A Hurl file is a list of entries, each entry being a mandatory request, optionally followed by a response.

Responses are not mandatory, a Hurl file consisting only of requests is perfectly valid. To sum up, responses can be used to capture values to perform subsequent requests, or add asserts to HTTP responses.


# First, test home title.
GET https://acmecorp.net

HTTP/1.1 200
xpath "normalize-space(//head/title)" == "Hello world!"

# Get some news, response description is optional
GET https://acmecorp.net/news

# Do a POST request without csrf token and check
# that status code is Forbidden 403
POST https://acmecorp.net/contact
default: false
email: john.doe@rookie.org
number: 33611223344

HTTP/1.1 403


Requests in the same Hurl file share the cookie storage, enabling, for example, session based scenario.


By default, Hurl doesn’t follow redirection. To effectively run a redirection, entries should describe each step of the redirection, allowing insertion of asserts in each response.

# First entry, test the redirection (status code and
# Location header)
GET http://google.fr

HTTP/1.1 301
Location: http://www.google.fr/

# Second entry, the 200 OK response
GET http://www.google.fr

HTTP/1.1 200

Alternatively, one can use --location option to force redirection to be followed. In this case, asserts are executed on the last received response. Optionally, the number of redirections can be limited with --max-redirs.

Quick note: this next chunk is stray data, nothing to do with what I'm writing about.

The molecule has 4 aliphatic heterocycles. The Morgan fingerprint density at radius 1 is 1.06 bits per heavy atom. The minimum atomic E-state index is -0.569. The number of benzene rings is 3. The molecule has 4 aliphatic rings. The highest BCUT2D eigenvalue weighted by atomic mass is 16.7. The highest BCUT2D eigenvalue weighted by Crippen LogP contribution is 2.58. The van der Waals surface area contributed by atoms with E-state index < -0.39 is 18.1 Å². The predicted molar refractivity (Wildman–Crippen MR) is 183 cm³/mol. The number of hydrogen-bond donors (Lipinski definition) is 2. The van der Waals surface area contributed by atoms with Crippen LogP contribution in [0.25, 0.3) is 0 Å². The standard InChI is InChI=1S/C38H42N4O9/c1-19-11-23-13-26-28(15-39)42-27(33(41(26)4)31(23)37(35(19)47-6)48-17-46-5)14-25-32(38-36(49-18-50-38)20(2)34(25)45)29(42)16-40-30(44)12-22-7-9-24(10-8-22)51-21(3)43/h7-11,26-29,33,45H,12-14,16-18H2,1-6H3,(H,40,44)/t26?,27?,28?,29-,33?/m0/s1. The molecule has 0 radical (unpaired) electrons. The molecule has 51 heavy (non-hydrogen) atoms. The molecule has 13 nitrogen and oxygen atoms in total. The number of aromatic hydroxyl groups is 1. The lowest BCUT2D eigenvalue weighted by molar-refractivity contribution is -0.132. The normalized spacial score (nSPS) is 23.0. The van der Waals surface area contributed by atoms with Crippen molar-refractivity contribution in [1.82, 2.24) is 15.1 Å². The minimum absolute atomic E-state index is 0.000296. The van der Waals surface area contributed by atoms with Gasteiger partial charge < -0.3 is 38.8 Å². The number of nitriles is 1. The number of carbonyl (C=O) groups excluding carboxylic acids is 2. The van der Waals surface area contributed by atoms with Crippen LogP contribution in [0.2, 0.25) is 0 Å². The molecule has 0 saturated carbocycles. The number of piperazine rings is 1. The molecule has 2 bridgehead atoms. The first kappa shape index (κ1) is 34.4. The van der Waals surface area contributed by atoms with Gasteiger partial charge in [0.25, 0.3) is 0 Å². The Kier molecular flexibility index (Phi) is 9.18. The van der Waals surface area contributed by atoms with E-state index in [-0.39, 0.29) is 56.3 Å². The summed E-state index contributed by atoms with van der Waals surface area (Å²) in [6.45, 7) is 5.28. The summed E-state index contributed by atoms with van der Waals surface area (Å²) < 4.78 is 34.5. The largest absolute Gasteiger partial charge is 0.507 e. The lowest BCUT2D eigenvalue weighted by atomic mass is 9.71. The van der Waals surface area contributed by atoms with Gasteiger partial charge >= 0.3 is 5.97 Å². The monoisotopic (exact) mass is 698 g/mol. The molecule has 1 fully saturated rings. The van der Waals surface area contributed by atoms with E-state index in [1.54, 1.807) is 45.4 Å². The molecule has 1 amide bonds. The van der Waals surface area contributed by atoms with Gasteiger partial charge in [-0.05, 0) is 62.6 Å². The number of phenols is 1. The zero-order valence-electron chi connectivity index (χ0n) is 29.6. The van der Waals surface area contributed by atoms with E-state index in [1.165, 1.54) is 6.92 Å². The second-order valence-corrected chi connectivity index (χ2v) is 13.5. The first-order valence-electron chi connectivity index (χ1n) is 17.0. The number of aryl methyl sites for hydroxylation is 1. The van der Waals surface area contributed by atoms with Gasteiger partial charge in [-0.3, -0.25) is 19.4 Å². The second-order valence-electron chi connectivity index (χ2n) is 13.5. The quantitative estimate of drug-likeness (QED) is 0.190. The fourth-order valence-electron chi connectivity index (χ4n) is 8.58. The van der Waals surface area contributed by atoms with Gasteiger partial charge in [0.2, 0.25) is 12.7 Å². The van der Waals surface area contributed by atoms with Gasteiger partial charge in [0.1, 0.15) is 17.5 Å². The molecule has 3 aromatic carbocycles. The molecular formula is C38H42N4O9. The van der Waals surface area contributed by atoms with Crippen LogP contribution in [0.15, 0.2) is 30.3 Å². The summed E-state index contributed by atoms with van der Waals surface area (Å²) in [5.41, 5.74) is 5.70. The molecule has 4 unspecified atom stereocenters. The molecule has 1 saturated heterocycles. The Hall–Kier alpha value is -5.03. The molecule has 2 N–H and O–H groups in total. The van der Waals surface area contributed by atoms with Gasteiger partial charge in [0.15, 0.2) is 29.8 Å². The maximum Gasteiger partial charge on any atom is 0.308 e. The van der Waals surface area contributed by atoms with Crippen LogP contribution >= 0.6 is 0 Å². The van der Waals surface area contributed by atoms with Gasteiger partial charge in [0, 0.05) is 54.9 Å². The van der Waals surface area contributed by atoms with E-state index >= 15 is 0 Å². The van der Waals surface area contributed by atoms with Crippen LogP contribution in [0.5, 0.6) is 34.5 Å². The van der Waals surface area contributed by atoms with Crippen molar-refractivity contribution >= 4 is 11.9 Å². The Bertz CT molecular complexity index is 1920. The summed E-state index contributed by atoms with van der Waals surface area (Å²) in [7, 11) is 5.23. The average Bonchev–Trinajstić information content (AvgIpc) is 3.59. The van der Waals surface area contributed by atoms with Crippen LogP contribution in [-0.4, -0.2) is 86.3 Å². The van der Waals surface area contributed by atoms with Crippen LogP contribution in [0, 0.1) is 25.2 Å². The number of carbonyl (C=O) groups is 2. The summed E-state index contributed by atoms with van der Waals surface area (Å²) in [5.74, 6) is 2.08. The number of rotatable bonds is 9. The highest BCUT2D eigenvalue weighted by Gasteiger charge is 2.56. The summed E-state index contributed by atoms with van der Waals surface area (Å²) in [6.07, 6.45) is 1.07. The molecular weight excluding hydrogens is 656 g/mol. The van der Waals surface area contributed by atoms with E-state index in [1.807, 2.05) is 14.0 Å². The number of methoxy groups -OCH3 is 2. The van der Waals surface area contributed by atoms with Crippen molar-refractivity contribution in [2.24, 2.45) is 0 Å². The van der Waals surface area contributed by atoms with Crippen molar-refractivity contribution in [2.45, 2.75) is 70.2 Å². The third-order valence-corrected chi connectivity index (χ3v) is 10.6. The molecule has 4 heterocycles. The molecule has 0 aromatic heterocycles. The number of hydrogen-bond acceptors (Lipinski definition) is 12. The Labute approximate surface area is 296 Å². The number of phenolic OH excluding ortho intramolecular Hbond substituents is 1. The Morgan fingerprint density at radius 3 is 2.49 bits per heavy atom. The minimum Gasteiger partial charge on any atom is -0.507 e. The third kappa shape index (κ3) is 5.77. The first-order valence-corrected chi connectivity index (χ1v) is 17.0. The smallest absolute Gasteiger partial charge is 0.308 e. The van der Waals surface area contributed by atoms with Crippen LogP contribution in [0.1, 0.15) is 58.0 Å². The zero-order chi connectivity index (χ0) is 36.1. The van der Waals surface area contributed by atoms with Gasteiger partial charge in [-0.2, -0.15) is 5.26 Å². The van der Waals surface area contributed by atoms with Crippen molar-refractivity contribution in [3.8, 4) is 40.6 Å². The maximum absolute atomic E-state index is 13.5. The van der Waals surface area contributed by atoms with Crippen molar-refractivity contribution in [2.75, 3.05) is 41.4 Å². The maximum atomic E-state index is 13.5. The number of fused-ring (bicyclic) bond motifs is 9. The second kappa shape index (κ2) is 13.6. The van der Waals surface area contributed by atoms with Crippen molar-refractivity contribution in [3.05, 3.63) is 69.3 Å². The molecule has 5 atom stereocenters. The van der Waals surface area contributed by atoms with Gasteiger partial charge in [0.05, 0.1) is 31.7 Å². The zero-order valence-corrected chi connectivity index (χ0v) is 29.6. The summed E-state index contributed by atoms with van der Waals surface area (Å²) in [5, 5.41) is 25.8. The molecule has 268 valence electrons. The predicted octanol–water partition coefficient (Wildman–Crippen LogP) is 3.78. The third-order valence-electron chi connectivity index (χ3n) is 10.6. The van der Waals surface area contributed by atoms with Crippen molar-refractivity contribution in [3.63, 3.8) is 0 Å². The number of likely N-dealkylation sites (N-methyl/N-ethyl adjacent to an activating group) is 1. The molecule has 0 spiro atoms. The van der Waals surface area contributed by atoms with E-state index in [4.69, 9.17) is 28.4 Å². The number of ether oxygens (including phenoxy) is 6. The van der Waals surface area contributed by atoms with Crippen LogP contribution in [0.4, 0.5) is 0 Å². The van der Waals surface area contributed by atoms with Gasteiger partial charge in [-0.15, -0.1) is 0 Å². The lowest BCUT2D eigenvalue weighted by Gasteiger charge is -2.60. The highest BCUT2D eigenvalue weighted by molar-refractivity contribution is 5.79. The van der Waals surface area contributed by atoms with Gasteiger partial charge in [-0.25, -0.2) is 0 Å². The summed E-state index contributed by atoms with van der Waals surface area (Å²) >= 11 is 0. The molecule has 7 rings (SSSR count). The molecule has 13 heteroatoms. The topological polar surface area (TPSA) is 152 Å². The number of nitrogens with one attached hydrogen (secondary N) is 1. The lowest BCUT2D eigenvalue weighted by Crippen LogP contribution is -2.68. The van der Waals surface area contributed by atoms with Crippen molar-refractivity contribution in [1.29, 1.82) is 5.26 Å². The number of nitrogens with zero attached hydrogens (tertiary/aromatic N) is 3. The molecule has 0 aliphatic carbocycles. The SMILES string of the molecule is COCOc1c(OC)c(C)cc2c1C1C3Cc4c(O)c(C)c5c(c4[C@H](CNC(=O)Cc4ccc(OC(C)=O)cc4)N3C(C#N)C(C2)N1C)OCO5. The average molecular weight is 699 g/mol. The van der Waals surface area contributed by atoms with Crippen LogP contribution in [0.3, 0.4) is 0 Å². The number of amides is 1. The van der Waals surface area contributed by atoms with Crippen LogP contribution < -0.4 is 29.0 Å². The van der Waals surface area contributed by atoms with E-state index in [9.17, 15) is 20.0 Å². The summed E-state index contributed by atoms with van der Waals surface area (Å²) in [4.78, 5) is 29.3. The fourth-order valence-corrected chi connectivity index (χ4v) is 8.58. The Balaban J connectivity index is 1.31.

# Running hurl --location google.hurl
GET http://google.fr
HTTP/1.1 200


Options specified on the command line apply to every entry in an Hurl file. For instance, with --location option, every entry of a given file will follow redirection:

$ hurl --location foo.hurl

You can use an [Options] section to use option only for a specified option. For instance, in this Hurl file:

GET https://google.fr
HTTP/* 301

GET https://google.fr
location: true
HTTP/* 200

GET https://google.fr
HTTP/* 301

The second entry will follow location (and so we can test the status code to be 200 instead of 301).

You can use it to logs a specific entry:

# ... previous entries

GET https://api.example.org
very-verbose: true

HTTP/* 200

# ... next entries